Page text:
Beneficial root fungi help plants absorb nutrients more efficiently
Sunlight and water are the most obvious, but certainly not the only, factors in plant health. Beneath the soil surface in the tiny space surrounding the plant’s roots, a vital interaction is taking place between the root cells and specialized beneficial fungi called mycorrhiza.
There are many types of mycorrhizal fungi, and more than 80% of land plants have symbiotic, or mutually beneficial, associations with them. Most plants depend upon this association for efficient nutrient uptake, and learning how to maximize and support the growth of mycorrhiza can be of great benefit to agricultural, ornamental and natural ecosystems.
The world mycorrhiza comes from the Greek words for fungus and root. Mycorrhiza inhabit the rhizosphere, the zone of soil immediately surrounding the roots. There are several categories of mycorrhizal fungi; the one usually associated with agricultural and horticultural crops are arbuscular mycorrhiza (AM). This type grows into the roots themselves, developing tree-like branched structures called arbuscules where nutrients are exchanged. The hyphae, or branchlike structures of the mycorrhiza actually increases the reach of the roots, extending further out into the soil and absorbing and bringing back nutrients. In return, the mycorrhiza receive carbohydrates from the plant that it cannot produce on its own.
This extended “root system” greatly increases a plant’s ability to withstand stress, enabling it to survive even where nutrient levels would normally not be sufficient. There is even some evidence that mycorrhiza can help the host plant weather drought stress by increasing the root system’s reach in the search for water.
A number of nutrients are absorbed and transferred to plants by mycorrhiza. In particular, mycorrhiza aid plants with the uptake of phosphorous and nitrogen. Studies show that AM fungi have active phosphate transporters that absorb phosphorous from the soil and release it slowly to the plant. The plant also has phosphorous transporters specific to the mycorrhiza that receive the phosphorous and move it throughout the plant. Genes involved in nitrogen transport in AM fungi have been identified as well. Mycorrhiza are also helpful in the binding and transport of trace elements such as manganese and iron.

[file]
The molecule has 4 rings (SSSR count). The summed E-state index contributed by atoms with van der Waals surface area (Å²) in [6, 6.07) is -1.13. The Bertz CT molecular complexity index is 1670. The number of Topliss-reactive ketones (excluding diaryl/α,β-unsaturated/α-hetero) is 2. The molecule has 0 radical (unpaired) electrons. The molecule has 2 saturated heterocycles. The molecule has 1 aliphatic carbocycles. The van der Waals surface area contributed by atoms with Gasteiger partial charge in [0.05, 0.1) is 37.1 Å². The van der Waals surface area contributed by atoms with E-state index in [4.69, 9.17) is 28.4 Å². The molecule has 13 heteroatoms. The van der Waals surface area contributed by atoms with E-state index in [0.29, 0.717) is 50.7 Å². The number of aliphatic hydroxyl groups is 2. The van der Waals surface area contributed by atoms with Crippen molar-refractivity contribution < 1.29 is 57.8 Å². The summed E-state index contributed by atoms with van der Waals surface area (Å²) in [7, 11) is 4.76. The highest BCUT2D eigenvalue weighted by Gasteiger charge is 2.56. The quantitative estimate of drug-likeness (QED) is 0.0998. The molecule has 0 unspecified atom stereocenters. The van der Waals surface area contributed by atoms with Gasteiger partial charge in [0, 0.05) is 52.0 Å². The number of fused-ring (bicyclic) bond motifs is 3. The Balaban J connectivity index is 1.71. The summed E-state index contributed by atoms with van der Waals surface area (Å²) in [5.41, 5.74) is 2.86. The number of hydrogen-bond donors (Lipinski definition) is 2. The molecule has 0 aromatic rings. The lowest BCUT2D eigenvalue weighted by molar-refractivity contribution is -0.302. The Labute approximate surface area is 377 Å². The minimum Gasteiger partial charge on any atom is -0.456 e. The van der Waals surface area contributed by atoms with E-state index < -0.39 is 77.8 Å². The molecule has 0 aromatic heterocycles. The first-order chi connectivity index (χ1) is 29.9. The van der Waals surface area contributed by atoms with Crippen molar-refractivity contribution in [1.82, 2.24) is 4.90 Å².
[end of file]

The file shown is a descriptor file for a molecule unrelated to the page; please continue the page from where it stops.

Mycorrhizal fungi benefit plant health in another important way — by stabilizing and improving soil structure. The fungi produce a sticky substance called glomalin that sloughs off and binds to soil and organic material, creating aggregates. This is beneficial in a number of ways — it increases moisture-holding capacity and aeration of the soil as well as erosion.
Keeping the population levels up of mycorrhizal fungi in the soil can be a benefit to plant health. Alpha-keto acids are soil amendments that have an important role in the metabolism and therefore the growth of mycorrhiza. Fertilizers such as KeyPlex 350 containing alpha-keto acids have the extra benefit of not only providing the nutrients directly, but also the support for the beneficial fungi that aid in nutrient absorption.
Planting cover crops, especially legumes, also help maintain healthy mycorrhiza populations.